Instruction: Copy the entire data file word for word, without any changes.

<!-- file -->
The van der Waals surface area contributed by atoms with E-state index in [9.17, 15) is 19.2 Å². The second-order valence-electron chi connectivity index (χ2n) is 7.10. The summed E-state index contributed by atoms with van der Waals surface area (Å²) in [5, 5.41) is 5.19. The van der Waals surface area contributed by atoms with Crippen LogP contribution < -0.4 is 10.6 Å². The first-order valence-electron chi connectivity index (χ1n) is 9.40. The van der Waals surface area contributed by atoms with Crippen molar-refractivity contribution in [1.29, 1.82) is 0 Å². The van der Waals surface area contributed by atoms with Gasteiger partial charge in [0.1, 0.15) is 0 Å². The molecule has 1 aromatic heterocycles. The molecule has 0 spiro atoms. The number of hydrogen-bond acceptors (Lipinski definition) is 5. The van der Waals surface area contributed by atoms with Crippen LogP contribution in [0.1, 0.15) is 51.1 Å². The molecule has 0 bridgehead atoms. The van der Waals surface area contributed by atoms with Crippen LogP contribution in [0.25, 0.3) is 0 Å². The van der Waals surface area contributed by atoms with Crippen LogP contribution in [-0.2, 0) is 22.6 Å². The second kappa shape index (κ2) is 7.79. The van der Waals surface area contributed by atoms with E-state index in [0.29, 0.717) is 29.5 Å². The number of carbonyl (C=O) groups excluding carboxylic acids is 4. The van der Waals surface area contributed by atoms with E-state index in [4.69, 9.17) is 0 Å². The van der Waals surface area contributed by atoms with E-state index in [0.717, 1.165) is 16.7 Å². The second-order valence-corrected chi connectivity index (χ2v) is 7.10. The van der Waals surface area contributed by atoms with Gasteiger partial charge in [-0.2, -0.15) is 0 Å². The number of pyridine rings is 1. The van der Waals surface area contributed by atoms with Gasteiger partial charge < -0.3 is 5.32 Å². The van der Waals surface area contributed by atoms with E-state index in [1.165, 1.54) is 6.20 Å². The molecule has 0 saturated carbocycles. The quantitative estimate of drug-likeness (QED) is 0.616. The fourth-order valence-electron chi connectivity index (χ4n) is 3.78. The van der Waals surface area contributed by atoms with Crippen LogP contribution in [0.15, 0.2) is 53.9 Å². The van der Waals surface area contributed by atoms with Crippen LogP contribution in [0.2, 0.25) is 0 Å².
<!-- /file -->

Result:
The van der Waals surface area contributed by atoms with E-state index in [9.17, 15) is 19.2 Å². The second-order valence-electron chi connectivity index (χ2n) is 7.10. The summed E-state index contributed by atoms with van der Waals surface area (Å²) in [5, 5.41) is 5.19. The van der Waals surface area contributed by atoms with Crippen LogP contribution < -0.4 is 10.6 Å². The first-order valence-electron chi connectivity index (χ1n) is 9.40. The van der Waals surface area contributed by atoms with Crippen molar-refractivity contribution in [1.29, 1.82) is 0 Å². The van der Waals surface area contributed by atoms with Gasteiger partial charge in [0.1, 0.15) is 0 Å². The molecule has 1 aromatic heterocycles. The molecule has 0 spiro atoms. The number of hydrogen-bond acceptors (Lipinski definition) is 5. The van der Waals surface area contributed by atoms with Crippen LogP contribution in [0.1, 0.15) is 51.1 Å². The molecule has 0 bridgehead atoms. The van der Waals surface area contributed by atoms with Crippen LogP contribution in [0.25, 0.3) is 0 Å². The van der Waals surface area contributed by atoms with Crippen LogP contribution in [-0.2, 0) is 22.6 Å². The second kappa shape index (κ2) is 7.79. The van der Waals surface area contributed by atoms with E-state index in [0.29, 0.717) is 29.5 Å². The number of carbonyl (C=O) groups excluding carboxylic acids is 4. The van der Waals surface area contributed by atoms with E-state index in [4.69, 9.17) is 0 Å². The van der Waals surface area contributed by atoms with E-state index in [0.717, 1.165) is 16.7 Å². The second-order valence-corrected chi connectivity index (χ2v) is 7.10. The van der Waals surface area contributed by atoms with Gasteiger partial charge in [-0.2, -0.15) is 0 Å². The number of pyridine rings is 1. The van der Waals surface area contributed by atoms with Gasteiger partial charge < -0.3 is 5.32 Å². The van der Waals surface area contributed by atoms with E-state index in [1.165, 1.54) is 6.20 Å². The molecule has 0 saturated carbocycles. The quantitative estimate of drug-likeness (QED) is 0.616. The fourth-order valence-electron chi connectivity index (χ4n) is 3.78. The van der Waals surface area contributed by atoms with Crippen LogP contribution in [0.15, 0.2) is 53.9 Å². The van der Waals surface area contributed by atoms with Crippen LogP contribution in [0.2, 0.25) is 0 Å².